- Kuiper , Gerard Peter
- (1905–1973) Dutch–American astronomerBorn at Harenkarspel in the Netherlands, Kuiper studied at the University of Leiden, where he obtained his BSc in 1927 and his PhD in 1933. He immediately emigrated to America where he took up an appointment at the Lick Observatory in California and then lectured (1935–36) at Harvard. In 1936 he joined the Yerkes Observatory and in 1939 moved to the McDonald Observatory in Texas, both run by the University of Chicago. He served as their director (1947–49, 1957–60) and was also professor of astronomy (1943–60). From 1960 to 1973 he was head of the Lunar and Planetary Laboratory of the University of Arizona.Kuiper's main research work was on the solar system. He discovered two new satellites: Miranda, the fifth Uranian satellite in 1948 and Nereid, the second Neptunian satellite in 1949. He also investigated planetary atmospheres and succeeded in detecting carbon dioxide in the Martian atmosphere in 1948. Four years earlier he had found evidence of methane in the atmosphere of Saturn's largest satellite, Titan.In 1950 he produced some intriguing data on Pluto. Based on observations made with the 200-inch (5-m) reflector at the Palomar Observatory he estimated the diameter of Pluto as 0.23 seconds of arc, which was equivalent to about 3600 miles (5800km) or half the Earth's diameter. But as its mass was supposed to be roughly the same as that of the Earth it implied the unlikely conclusion that Pluto had a density of about ten times that of the Earth. Recent measurements, however, reveal that Pluto's mass is only 0.2% and its diameter roughly a quarter of Earth's. Kuiper also speculated on the origin of the planets and proposed in 1949 his theory that each planet evolved from its own gaseous cloud that was not initially part of the Sun. This is not generally accepted.With the advent of the space age, Kuiper became closely involved with several space missions, including the Ranger program, 1961–65, in which the first close-up photographs of the Moon were obtained, and the Mariner 10 flight to Venus and Mercury, which was launched in 1973 shortly before his death.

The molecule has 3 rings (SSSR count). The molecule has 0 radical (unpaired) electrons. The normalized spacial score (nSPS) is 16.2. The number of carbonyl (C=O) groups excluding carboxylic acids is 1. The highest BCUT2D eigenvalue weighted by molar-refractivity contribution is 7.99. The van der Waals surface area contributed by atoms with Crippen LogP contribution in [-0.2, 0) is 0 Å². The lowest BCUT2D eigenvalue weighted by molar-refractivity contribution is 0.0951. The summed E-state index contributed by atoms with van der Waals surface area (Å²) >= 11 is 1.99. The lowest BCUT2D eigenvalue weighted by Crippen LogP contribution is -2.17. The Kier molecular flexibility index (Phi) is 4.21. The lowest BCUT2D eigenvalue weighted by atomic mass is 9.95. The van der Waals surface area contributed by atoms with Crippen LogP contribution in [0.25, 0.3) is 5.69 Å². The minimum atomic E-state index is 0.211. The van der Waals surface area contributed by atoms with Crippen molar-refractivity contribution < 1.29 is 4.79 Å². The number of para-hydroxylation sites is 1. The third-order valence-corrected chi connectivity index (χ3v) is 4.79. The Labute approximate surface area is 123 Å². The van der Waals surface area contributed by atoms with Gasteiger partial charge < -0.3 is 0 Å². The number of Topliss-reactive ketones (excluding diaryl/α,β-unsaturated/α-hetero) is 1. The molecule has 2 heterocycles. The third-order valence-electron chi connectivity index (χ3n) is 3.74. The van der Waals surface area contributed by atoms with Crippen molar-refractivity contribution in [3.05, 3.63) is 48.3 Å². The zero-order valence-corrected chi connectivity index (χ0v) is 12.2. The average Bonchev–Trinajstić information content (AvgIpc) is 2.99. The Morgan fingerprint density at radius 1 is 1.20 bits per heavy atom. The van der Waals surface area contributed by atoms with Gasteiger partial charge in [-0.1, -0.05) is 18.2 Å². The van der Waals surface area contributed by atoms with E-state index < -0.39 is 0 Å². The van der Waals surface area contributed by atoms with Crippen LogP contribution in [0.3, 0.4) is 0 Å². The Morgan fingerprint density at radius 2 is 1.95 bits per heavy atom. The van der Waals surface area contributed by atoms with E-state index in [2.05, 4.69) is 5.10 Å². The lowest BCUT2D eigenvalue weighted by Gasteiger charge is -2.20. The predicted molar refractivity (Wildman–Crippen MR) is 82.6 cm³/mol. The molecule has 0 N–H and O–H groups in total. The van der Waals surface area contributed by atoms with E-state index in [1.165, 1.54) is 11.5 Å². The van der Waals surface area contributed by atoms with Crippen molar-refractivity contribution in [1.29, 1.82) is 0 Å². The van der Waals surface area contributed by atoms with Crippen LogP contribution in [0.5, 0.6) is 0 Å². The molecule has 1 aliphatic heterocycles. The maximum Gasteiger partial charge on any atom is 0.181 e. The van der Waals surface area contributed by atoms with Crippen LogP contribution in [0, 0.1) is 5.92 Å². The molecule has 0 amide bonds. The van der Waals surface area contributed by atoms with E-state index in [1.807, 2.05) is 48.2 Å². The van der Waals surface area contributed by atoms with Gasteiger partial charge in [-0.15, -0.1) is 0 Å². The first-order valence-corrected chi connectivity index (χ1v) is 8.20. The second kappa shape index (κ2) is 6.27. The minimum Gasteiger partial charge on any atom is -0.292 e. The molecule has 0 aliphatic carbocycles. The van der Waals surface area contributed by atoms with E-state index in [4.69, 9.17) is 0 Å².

Scientists. Academic. 2011.